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Heinrich Schütz (1585-1672) was one of the greatest and most prolific composers before J. S. Bach. His would have rubbed shoulders with other prominent musicians such as Giovanni Gabrieli, Michael Praetorius, Johann Hermann Schein, and Sameul Scheidt. Schütz was devoted to making music for the glory of God, and he is known for Passion settings, psalm settings, and other sacred works for choir and instruments.

Schütz was born to Christoph and Euphosina in 1585 in a small town in Saxony. When Schütz was still quite young, the family moved to Weissenfels, and Schütz was first exposed to music through joining the church choir as a boy. He was so talented as a singer that when Landgrave Moritz stayed the night at the family’s inn and heard the boy’s voice, he asked that young Schütz come with him for musical training at his court in Cassel. As Schütz was only thirteen at the time, his parents were reluctant to let him go, but the Landgrave insisted, and so the boy began his life as a musician.

In 1609, Schütz was now a young man and had enrolled in the University of Marburg to study law. Again, Landgrave Moritz intervened and insisted that Schütz pursue music, providing funds for Schütz to travel to Venice and study under Giovanni Gabrieli. Schütz accepted the offer and stayed in Venice for several years, immersed in the rich and elaborate compositional styles there. When he returned to Germany in 1613, Schütz was in such high demand that he soon joined the prestigious court of Elector Johann Georg in Dresden and became the director of the Lutheran Church’s finest group of musicians.

In 1619, Schütz married Magdalena Wildeck, and they were blessed with two daughters. Only six years later, Magdalena died, a tragedy that Schütz felt deeply. He put aside the work of writing grand compositions, and turned instead to reading the psalms. There was a Lutheran pastor of Leipzig, Cornelius Becker (1561-1604), who had taken each of the psalms and created a rhyming, metrical text for each. This Becker Psalter especially comforted Schütz after his wife’s death, and as Schütz read them, he began to compose choral settings for each, eventually setting all the psalms to music. About this project Schütz writes:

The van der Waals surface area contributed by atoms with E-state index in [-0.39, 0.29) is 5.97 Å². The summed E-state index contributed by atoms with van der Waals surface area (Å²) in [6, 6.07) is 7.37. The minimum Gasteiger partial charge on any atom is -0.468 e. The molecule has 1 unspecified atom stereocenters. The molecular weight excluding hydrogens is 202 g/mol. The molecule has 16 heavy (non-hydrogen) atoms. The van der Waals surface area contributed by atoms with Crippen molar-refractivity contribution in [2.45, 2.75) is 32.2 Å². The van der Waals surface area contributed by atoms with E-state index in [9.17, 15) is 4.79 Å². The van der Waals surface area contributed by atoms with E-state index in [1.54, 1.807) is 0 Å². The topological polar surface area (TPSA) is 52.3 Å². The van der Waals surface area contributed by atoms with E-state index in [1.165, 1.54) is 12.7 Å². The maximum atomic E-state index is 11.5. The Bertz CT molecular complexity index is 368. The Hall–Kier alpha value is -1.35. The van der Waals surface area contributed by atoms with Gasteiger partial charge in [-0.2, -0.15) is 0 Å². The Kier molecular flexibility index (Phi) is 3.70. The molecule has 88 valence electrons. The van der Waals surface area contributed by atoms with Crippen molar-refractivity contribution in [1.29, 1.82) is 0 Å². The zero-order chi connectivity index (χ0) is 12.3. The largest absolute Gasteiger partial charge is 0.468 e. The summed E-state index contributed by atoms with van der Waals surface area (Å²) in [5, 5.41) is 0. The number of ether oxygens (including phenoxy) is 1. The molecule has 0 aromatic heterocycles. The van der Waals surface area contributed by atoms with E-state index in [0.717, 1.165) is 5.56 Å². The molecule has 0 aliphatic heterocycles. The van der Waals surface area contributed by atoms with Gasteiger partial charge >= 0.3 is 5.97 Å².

“It pleased Almighty God, according to His infinite wisdom and gracious will, through a particular family grief and through the sudden death of my late beloved wife, Magdalena Wildeck, to bring to a halt such other work I was planning and put into my hands this little psalter, as it were, so that I could derive more comfort from it in my sorrow. I thus set about this task more willingly, without further thought of myself, as a comforter in my sorrow, and finally prepared this small work, as it is presented here, with God’s help.”

Schütz published these works three years after his wife’s death and wrote this message to those who would read and sing them:

“May the true God, in these afflicted times of late, let His holy, pure, true Word live abundantly in the churches, the schools, and with each father in his home, through pure devout teachings, as also through spiritual and consolatory songs and psalms, until the longed for future of His beloved son, our Savior and Redeemer, that we might await Him in love, patience, and joyous hope, and be found always ready for that time. Amen.”

Schütz himself lived a long life, survived the hardships of the Thirty Years’ War, wrote an astounding number of sacred pieces, and died surrounded by the sound of hymns.

Source: Music in Early Lutheranism: Shaping the Tradition (1524-1672) by Carl Schalk, pgs. 151-179.
Quotations from A Heinrich Schütz Reader by Gregory S. Johnston, pgs. 63-64, 66.

Arrangements by Heinrich Schütz

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